As campus expansion and enrollment achievements displayed on a screen during convocation, Dr. Cynthia Teniente-Matson, now former president of the university, told employees that internal communication and compensation would remain priorities for campus administration.
Before a mostly packed auditorium Jan. 12 at Texas A&M University-San Antonio, Matson said $200,000 was allocated to increase the living wage of staff. She said an additional $400,000 will increase faculty and staff salary to bring this university to a more competitive state on the job market, though no specific salary changes were mentioned. This is in addition to unspecified merit increases in compensation that are planned for March.
The office of Chief Executive Officer Kathryn Funk-Baxter did not respond by deadline for comment on compensation.
Internal communication was also on the list of improvements to be made by Matson but received little-to-no elaboration during convocation. Per the slide shown, there will be three measures to improve it:
- The creation of a Campus Communicators Council, led by Marketing and Communications.
- A new campus-wide events calendar hosted on the university’s website.
- A one-stop space for an internal newsletter on the university’s website.
The website implementations are still in development, per the president’s presentation.
In a Jan. 13 email to The Mesquite, Brance Arnold, senior communications manager, wrote the council plans to meet in late January and will continue to meet monthly to “coordinate, streamline, and improve communications across the university.”
Eve White, executive director of marketing and communications, will oversee the council.
On the state of compensation, the university appointed a committee to research salaries for faculty and staff in the fall, which concluded in forums in November and December to get feedback from employees.
When she began as president in 2015, Matson said 39 faculty and 44 staff positions were added to the university as the institution began taking in lower division students.
In contrast, an open records request submitted by The Mesquite in December found that, between Jan. 1 and Aug. 31, 2022, 17 faculty and 80 staff left their jobs at A&M-San Antonio.
The university reached enrollment of about 7,300 students in the fall, a record figure, Matson said. She said a 10% increase goal is set for the fall. This comes after a second housing building was approved by the Board of Regents in November after an overwhelmed Esperanza Hall forced the university to house students in neighboring hotels.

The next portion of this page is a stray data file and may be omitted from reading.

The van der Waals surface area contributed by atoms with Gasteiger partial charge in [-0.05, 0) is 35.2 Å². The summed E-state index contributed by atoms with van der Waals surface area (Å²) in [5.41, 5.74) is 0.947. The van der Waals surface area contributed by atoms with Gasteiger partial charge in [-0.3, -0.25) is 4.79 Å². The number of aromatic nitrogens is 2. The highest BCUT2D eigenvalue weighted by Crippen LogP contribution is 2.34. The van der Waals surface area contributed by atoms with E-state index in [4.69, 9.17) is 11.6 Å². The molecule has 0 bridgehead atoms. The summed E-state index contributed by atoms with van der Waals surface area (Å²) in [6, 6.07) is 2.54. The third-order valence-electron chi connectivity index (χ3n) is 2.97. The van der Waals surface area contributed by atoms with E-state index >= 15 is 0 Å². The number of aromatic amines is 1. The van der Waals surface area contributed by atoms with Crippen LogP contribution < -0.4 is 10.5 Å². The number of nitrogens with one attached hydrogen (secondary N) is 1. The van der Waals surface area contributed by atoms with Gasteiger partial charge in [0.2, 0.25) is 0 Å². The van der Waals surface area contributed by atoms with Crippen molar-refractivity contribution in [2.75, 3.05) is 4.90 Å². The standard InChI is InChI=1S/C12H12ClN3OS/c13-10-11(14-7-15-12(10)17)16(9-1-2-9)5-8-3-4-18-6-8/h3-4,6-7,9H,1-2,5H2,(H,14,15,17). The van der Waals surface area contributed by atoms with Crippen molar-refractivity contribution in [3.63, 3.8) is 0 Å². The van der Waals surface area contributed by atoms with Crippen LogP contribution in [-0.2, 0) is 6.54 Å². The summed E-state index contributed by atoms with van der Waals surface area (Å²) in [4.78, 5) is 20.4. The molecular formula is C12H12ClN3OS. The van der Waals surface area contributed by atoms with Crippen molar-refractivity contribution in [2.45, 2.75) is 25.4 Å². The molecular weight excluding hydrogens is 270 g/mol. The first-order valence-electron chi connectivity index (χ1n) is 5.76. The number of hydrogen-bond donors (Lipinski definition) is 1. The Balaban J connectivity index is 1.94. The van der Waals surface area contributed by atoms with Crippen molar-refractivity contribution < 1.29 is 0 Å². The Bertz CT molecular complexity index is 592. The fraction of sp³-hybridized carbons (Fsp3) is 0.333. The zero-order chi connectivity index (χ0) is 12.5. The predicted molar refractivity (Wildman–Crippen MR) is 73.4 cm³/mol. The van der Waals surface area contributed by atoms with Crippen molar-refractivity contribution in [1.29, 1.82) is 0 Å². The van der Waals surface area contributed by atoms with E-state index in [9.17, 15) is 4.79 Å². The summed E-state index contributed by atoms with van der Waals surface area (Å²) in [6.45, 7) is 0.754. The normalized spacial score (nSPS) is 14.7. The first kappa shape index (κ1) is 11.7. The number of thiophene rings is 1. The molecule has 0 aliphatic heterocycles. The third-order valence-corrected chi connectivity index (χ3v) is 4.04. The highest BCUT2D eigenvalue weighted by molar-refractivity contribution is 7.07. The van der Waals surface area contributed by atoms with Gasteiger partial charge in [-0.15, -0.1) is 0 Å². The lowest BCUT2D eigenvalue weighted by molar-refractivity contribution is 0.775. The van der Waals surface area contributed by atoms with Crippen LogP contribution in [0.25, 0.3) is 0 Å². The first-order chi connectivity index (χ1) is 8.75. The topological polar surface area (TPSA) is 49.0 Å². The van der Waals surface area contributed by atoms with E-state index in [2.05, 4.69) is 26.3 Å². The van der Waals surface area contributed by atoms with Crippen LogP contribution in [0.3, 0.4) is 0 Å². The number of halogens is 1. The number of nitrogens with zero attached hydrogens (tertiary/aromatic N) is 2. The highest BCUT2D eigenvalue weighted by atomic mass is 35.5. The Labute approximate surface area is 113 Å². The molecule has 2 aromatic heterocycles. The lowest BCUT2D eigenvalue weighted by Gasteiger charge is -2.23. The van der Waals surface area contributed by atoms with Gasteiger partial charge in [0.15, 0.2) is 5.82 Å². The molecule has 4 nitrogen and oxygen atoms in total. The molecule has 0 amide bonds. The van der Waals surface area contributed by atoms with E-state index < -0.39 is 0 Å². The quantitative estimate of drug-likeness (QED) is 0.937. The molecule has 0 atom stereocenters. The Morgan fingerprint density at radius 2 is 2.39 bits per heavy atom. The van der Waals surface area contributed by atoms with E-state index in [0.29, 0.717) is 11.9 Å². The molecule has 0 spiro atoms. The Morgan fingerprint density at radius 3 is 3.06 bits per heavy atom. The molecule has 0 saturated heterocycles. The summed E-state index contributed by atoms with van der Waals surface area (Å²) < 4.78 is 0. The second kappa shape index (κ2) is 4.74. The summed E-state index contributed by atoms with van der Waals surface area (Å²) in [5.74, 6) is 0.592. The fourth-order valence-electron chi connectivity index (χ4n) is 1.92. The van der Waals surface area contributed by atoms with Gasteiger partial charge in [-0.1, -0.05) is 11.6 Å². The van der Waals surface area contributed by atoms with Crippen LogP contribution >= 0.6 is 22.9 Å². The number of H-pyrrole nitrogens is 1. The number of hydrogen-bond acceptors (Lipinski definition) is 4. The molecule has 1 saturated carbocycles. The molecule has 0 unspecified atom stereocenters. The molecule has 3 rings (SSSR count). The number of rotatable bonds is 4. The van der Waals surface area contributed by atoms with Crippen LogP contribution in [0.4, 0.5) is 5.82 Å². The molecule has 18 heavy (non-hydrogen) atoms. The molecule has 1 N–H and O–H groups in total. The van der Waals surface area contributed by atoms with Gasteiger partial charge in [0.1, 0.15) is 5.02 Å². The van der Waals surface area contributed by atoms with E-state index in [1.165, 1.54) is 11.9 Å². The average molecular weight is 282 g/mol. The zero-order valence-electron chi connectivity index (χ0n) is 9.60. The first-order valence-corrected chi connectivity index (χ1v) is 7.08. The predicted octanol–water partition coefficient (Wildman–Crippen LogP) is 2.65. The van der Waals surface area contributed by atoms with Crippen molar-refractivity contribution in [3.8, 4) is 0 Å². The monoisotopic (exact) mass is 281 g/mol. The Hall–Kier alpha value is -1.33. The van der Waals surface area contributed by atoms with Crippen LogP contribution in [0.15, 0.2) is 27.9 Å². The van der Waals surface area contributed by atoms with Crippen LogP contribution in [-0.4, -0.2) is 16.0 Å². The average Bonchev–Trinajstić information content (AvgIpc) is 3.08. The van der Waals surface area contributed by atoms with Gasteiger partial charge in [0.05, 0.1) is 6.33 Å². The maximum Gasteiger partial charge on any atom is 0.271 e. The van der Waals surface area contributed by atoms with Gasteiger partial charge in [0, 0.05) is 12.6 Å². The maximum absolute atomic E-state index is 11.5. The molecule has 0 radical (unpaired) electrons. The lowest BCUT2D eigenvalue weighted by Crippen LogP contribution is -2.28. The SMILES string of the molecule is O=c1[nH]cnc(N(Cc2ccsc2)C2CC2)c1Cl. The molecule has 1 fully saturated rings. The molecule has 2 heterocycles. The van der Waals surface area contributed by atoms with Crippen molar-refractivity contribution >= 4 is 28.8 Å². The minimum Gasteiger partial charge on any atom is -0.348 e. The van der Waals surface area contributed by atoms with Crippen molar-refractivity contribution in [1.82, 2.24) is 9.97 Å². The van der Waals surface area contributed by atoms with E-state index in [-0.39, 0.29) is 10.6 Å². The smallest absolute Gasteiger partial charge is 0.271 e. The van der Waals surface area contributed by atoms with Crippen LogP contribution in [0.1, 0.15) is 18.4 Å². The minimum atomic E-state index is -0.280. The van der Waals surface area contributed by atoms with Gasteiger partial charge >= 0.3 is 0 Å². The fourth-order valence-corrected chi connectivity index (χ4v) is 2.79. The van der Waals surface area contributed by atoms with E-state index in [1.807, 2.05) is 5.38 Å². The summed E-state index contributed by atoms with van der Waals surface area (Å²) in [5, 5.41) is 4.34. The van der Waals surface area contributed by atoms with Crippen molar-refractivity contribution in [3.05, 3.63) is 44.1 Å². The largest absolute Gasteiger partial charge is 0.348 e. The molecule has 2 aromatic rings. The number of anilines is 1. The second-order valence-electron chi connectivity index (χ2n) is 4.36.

Matson mentioned no plan to account for housing while the second building is constructed. Construction is expected to begin in early spring.
Matson, who announced her departure in November to begin a presidential position at San Jose State University in San Jose, California, bid her farewell, followed by a standing ovation from the audience.
“It has truly been my supreme pleasure” to have served Texas A&M-San Antonio, an emotional Matson told the audience Jan. 12.
Dr. Linda Schott, who served as president of Southern Oregon University from 2016-21, is serving as interim president until a new president is found with the help of a Presidential Search Committee appointed in December by the university.
“I can tell you with confidence, she will capably lead the university during this transition,” Matson said.
Moving on to San Jose was an opportunity that presented itself in a way she felt she could make an impact, Matson said in an interview Dec. 16.
“The same way I have been able to have impact here at A&M-San Antonio and in our great city,” Matson said.
With San Jose State University located in Silicon Valley, Matson expressed her excitement to be on a large campus, pointing out competitive sports, opportunities for research through the area’s technology-based development, as well as a “broad array” of music, dance, theater, arts — “areas that are not yet fully immerged here,” she added.
At convocation, Matson said every year has been an “intersection,” occasionally an inflection point, at A&M-San Antonio since she began her post as president. Whether it was installing portable buildings west of the Classroom Hall or constructing a new residence building, there will always be something new at A&M-San Antonio.
With the campus reaching its 15th anniversary in 2024, Matson said “vast” growth has been achieved, referring to Sen. Frank Madla’s dream to create a higher education hub on the Southside of San Antonio.
Matson said Chancellor John Sharp told her Madla would find his expectations surpassed.
This is a sentiment Matson extends to her successor. Madla’s vision “should never be lost,” she told The Mesquite. “His vision was about creating access and opportunity, and he knew it would change lives and generations, and that is what’s happening at A&M-San Antonio.”
Editor’s note: This article was updated at 2:35 p.m. on Jan. 17, 2023, to correct the timeframe of faculty and staff hired by the university. Matson referred to the number of employees brought in by the university during her first semester as president in 2015, not 2022.